Browsing by Subject "DISEASE-ASSOCIATED MUTATIONS"

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  • Suzzi, Stefano; Ahrendt, Reiner; Hans, Stefan; Semenova, Svetlana A.; Chekuru, Avinash; Wirsching, Paul; Kroehne, Volker; Bilican, Saygin; Sayed, Shady; Winkler, Sylke; Spiess, Sandra; Machate, Anja; Kaslin, Jan; Panula, Pertti; Brand, Michael (2021)
    LRRK2 gain-of-function is considered a major cause of Parkinson's disease (PD) in humans. However, pathogenicity of LRRK2 loss-of-function in animal models is controversial. Here we show that deletion of the entire zebrafish lrrk2 locus elicits a pleomorphic transient brain phenotype in maternal-zygotic mutant embryos (mzLrrk2). In contrast to lrrk2, the paralog gene lrrk1 is virtually not expressed in the brain of both wild-type and mzLrrk2 fish at different developmental stages. Notably, we found reduced catecholaminergic neurons, the main target of PD, in specific cell populations in the brains of mzLrrk2 larvae, but not adult fish. Strikingly, age-dependent accumulation of monoamine oxidase (MAO)-dependent catabolic signatures within mzLrrk2 brains revealed a previously undescribed interaction between LRRK2 and MAO biological activities. Our results highlight mzLrrk2 zebrafish as a tractable tool to study LRRK2 loss-of-function in vivo, and suggest a link between LRRK2 and MAO, potentially of relevance in the prodromic stages of PD. Author summary Parkinson's disease is the second most common degenerative disorder of the brain. Mutations of the LRRK2 gene are the most recurrent genetic cause of pathology, and are thought to result in a more active LRRK2 protein, a large enzyme whose biological function is unclear. Therefore, LRRK2 inhibitors are regarded as promising therapeutics. However, mouse models do not reproduce human pathology unless they also lack LRRK1, and there is evidence of dominant negative effects of LRRK2 mutations. Therefore, the characterization of reliable LRRK2 knockout models might provide insights. In our study, we used the zebrafish as a tractable model to study both early developmental and adult phenotypes resulting from the loss of the entire endogenous lrrk2 gene. We found that mutant embryos displayed subtle brain phenotypes, including reduction of catecholaminergic neurons, the main target of human disease, that spontaneously resolved with development, and a late-onset and progressive increase of dopamine and serotonin degradation consistent with increased MAO enzyme activity. Our results suggest that similar defects might occur in the pre-symptomatic stage of the disease in humans, and warrant further evaluation of LRRK2 inhibition in a therapeutic perspective.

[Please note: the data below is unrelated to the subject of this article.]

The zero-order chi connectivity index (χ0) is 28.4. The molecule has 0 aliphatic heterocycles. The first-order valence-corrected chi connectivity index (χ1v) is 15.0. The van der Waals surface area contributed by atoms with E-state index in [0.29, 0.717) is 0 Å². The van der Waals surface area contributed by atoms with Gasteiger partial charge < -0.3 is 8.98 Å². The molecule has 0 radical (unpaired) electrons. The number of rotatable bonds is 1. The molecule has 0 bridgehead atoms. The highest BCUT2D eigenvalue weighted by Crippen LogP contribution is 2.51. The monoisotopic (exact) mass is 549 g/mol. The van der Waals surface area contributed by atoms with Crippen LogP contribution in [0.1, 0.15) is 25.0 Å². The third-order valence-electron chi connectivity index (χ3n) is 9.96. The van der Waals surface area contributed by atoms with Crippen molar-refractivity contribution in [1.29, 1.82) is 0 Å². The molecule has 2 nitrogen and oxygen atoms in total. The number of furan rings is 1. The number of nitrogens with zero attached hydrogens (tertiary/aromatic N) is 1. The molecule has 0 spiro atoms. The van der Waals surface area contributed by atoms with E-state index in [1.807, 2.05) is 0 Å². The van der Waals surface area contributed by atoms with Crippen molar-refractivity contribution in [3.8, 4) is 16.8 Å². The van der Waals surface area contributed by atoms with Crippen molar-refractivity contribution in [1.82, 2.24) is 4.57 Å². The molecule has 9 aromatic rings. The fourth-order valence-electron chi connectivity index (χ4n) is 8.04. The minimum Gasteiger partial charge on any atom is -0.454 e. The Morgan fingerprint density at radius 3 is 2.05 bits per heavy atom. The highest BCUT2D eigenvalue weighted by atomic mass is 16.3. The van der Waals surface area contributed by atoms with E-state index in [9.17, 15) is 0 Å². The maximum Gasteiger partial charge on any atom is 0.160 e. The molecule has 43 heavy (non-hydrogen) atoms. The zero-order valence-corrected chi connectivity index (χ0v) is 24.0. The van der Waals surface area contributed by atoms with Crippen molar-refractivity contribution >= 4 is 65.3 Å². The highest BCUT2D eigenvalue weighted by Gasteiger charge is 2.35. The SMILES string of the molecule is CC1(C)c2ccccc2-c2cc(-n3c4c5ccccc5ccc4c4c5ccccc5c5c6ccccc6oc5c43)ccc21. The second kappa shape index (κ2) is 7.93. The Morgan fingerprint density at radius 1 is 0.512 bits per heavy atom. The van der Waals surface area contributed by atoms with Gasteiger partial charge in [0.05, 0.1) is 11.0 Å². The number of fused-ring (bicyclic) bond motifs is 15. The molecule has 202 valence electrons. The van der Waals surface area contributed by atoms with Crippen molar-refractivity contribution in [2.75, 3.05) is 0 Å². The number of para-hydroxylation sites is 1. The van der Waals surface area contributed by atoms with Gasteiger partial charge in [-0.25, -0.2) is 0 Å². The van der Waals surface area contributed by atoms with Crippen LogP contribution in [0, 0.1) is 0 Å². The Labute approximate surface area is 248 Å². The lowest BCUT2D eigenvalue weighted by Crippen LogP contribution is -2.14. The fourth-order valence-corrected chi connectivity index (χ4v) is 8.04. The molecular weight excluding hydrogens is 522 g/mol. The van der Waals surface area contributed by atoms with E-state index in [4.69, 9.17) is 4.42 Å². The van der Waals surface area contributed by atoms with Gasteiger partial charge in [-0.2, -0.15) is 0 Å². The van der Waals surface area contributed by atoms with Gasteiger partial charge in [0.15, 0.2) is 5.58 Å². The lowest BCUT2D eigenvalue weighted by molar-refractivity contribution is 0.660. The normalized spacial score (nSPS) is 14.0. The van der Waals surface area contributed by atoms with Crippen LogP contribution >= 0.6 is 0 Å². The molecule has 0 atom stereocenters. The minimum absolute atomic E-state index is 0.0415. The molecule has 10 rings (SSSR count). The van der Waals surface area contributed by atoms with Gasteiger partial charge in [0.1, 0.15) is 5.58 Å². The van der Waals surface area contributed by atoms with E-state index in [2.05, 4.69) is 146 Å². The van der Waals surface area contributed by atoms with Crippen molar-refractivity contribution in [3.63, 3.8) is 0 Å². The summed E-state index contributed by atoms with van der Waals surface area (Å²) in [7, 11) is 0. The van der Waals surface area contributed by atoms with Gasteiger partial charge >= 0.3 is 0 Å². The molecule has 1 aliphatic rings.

• Genome Aggregation Database Prod T; Genome Aggregation Database Consor; 23andMe Res Team; Whiffin, Nicola; Armean, Irina M.; Kleinman, Aaron; Havulinna, Aki S.; Daly, Mark; Palotie, Aarno; MacArthur, Daniel G.; Ripatti, Samuli (2020)
    Analysis of large genomic datasets, including gnomAD, reveals that partial LRRK2 loss of function is not strongly associated with diseases, serving as an example of how human genetics can be leveraged for target validation in drug discovery. Human genetic variants predicted to cause loss-of-function of protein-coding genes (pLoF variants) provide natural in vivo models of human gene inactivation and can be valuable indicators of gene function and the potential toxicity of therapeutic inhibitors targeting these genes(1,2). Gain-of-kinase-function variants in LRRK2 are known to significantly increase the risk of Parkinson's disease(3,4), suggesting that inhibition of LRRK2 kinase activity is a promising therapeutic strategy. While preclinical studies in model organisms have raised some on-target toxicity concerns(5-8), the biological consequences of LRRK2 inhibition have not been well characterized in humans. Here, we systematically analyze pLoF variants in LRRK2 observed across 141,456 individuals sequenced in the Genome Aggregation Database (gnomAD)(9), 49,960 exome-sequenced individuals from the UK Biobank and over 4 million participants in the 23andMe genotyped dataset. After stringent variant curation, we identify 1,455 individuals with high-confidence pLoF variants in LRRK2. Experimental validation of three variants, combined with previous work(10), confirmed reduced protein levels in 82.5% of our cohort. We show that heterozygous pLoF variants in LRRK2 reduce LRRK2 protein levels but that these are not strongly associated with any specific phenotype or disease state. Our results demonstrate the value of large-scale genomic databases and phenotyping of human loss-of-function carriers for target validation in drug discovery.